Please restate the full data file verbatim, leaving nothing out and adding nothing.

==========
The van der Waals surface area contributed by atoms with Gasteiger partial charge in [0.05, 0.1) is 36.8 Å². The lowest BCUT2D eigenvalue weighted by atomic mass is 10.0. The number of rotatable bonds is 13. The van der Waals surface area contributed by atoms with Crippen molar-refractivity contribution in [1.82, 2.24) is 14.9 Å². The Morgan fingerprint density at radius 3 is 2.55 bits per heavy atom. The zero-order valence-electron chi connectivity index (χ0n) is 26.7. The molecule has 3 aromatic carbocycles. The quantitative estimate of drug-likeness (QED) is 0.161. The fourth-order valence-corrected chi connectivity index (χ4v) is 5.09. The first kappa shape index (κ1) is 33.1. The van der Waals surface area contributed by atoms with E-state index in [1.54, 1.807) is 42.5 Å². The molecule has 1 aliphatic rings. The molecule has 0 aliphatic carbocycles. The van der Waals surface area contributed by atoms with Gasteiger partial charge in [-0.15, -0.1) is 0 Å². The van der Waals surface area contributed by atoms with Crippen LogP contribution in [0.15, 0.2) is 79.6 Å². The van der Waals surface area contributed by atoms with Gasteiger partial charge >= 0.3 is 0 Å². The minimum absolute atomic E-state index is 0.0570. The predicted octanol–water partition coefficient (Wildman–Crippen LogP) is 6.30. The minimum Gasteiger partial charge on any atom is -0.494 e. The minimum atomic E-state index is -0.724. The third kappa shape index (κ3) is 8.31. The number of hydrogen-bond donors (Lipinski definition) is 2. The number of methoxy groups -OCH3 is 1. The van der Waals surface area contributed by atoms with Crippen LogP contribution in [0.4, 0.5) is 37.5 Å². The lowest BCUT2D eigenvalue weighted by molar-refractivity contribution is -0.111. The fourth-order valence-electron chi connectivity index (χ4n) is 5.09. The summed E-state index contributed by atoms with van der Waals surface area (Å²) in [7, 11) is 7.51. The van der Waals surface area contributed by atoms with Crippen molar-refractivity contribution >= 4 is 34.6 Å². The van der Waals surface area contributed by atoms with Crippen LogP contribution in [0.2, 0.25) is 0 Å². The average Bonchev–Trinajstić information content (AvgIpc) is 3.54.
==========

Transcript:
The van der Waals surface area contributed by atoms with Gasteiger partial charge in [0.05, 0.1) is 36.8 Å². The lowest BCUT2D eigenvalue weighted by atomic mass is 10.0. The number of rotatable bonds is 13. The van der Waals surface area contributed by atoms with Crippen molar-refractivity contribution in [1.82, 2.24) is 14.9 Å². The Morgan fingerprint density at radius 3 is 2.55 bits per heavy atom. The zero-order valence-electron chi connectivity index (χ0n) is 26.7. The molecule has 3 aromatic carbocycles. The quantitative estimate of drug-likeness (QED) is 0.161. The fourth-order valence-corrected chi connectivity index (χ4v) is 5.09. The first kappa shape index (κ1) is 33.1. The van der Waals surface area contributed by atoms with E-state index in [1.54, 1.807) is 42.5 Å². The molecule has 1 aliphatic rings. The molecule has 0 aliphatic carbocycles. The van der Waals surface area contributed by atoms with Gasteiger partial charge in [-0.15, -0.1) is 0 Å². The van der Waals surface area contributed by atoms with Crippen LogP contribution in [0.15, 0.2) is 79.6 Å². The van der Waals surface area contributed by atoms with Gasteiger partial charge >= 0.3 is 0 Å². The minimum absolute atomic E-state index is 0.0570. The predicted octanol–water partition coefficient (Wildman–Crippen LogP) is 6.30. The minimum Gasteiger partial charge on any atom is -0.494 e. The minimum atomic E-state index is -0.724. The third kappa shape index (κ3) is 8.31. The number of hydrogen-bond donors (Lipinski definition) is 2. The number of methoxy groups -OCH3 is 1. The van der Waals surface area contributed by atoms with Crippen LogP contribution in [0.4, 0.5) is 37.5 Å². The lowest BCUT2D eigenvalue weighted by molar-refractivity contribution is -0.111. The fourth-order valence-electron chi connectivity index (χ4n) is 5.09. The summed E-state index contributed by atoms with van der Waals surface area (Å²) in [7, 11) is 7.51. The van der Waals surface area contributed by atoms with Crippen molar-refractivity contribution >= 4 is 34.6 Å². The van der Waals surface area contributed by atoms with Crippen LogP contribution in [0.2, 0.25) is 0 Å². The average Bonchev–Trinajstić information content (AvgIpc) is 3.54.